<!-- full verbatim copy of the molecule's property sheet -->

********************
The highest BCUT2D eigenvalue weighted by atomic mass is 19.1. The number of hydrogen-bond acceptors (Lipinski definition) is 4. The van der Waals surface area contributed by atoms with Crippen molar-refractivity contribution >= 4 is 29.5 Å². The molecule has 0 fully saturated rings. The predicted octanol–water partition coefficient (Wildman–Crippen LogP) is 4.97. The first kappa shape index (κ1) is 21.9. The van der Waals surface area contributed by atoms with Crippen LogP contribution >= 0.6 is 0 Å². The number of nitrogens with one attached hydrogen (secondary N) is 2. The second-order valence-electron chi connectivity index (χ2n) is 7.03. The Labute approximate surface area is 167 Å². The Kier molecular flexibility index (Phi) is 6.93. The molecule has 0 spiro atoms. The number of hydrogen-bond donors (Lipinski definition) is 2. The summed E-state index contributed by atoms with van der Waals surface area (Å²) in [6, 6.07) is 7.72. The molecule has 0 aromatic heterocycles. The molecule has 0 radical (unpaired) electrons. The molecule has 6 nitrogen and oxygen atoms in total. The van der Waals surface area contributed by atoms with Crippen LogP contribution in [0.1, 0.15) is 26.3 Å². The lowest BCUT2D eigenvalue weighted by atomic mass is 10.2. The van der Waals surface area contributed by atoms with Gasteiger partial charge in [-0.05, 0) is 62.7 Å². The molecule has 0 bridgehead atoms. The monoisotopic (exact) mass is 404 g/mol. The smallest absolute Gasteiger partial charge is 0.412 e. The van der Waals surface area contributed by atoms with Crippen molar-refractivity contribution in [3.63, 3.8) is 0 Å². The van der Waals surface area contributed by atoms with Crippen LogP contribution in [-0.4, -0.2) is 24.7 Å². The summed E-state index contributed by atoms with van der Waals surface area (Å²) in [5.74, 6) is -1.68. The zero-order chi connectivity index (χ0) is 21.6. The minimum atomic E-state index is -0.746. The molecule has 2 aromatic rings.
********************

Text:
The highest BCUT2D eigenvalue weighted by atomic mass is 19.1. The number of hydrogen-bond acceptors (Lipinski definition) is 4. The van der Waals surface area contributed by atoms with Crippen molar-refractivity contribution >= 4 is 29.5 Å². The molecule has 0 fully saturated rings. The predicted octanol–water partition coefficient (Wildman–Crippen LogP) is 4.97. The first kappa shape index (κ1) is 21.9. The van der Waals surface area contributed by atoms with Crippen LogP contribution >= 0.6 is 0 Å². The number of nitrogens with one attached hydrogen (secondary N) is 2. The second-order valence-electron chi connectivity index (χ2n) is 7.03. The Labute approximate surface area is 167 Å². The Kier molecular flexibility index (Phi) is 6.93. The molecule has 0 spiro atoms. The number of hydrogen-bond donors (Lipinski definition) is 2. The summed E-state index contributed by atoms with van der Waals surface area (Å²) in [6, 6.07) is 7.72. The molecule has 0 aromatic heterocycles. The molecule has 0 radical (unpaired) electrons. The molecule has 6 nitrogen and oxygen atoms in total. The van der Waals surface area contributed by atoms with Crippen LogP contribution in [0.1, 0.15) is 26.3 Å². The lowest BCUT2D eigenvalue weighted by atomic mass is 10.2. The van der Waals surface area contributed by atoms with Gasteiger partial charge in [-0.05, 0) is 62.7 Å². The molecule has 0 bridgehead atoms. The monoisotopic (exact) mass is 404 g/mol. The smallest absolute Gasteiger partial charge is 0.412 e. The van der Waals surface area contributed by atoms with Crippen molar-refractivity contribution in [3.63, 3.8) is 0 Å². The van der Waals surface area contributed by atoms with Crippen LogP contribution in [-0.4, -0.2) is 24.7 Å². The summed E-state index contributed by atoms with van der Waals surface area (Å²) in [5.74, 6) is -1.68. The zero-order chi connectivity index (χ0) is 21.6. The minimum atomic E-state index is -0.746. The molecule has 2 aromatic rings.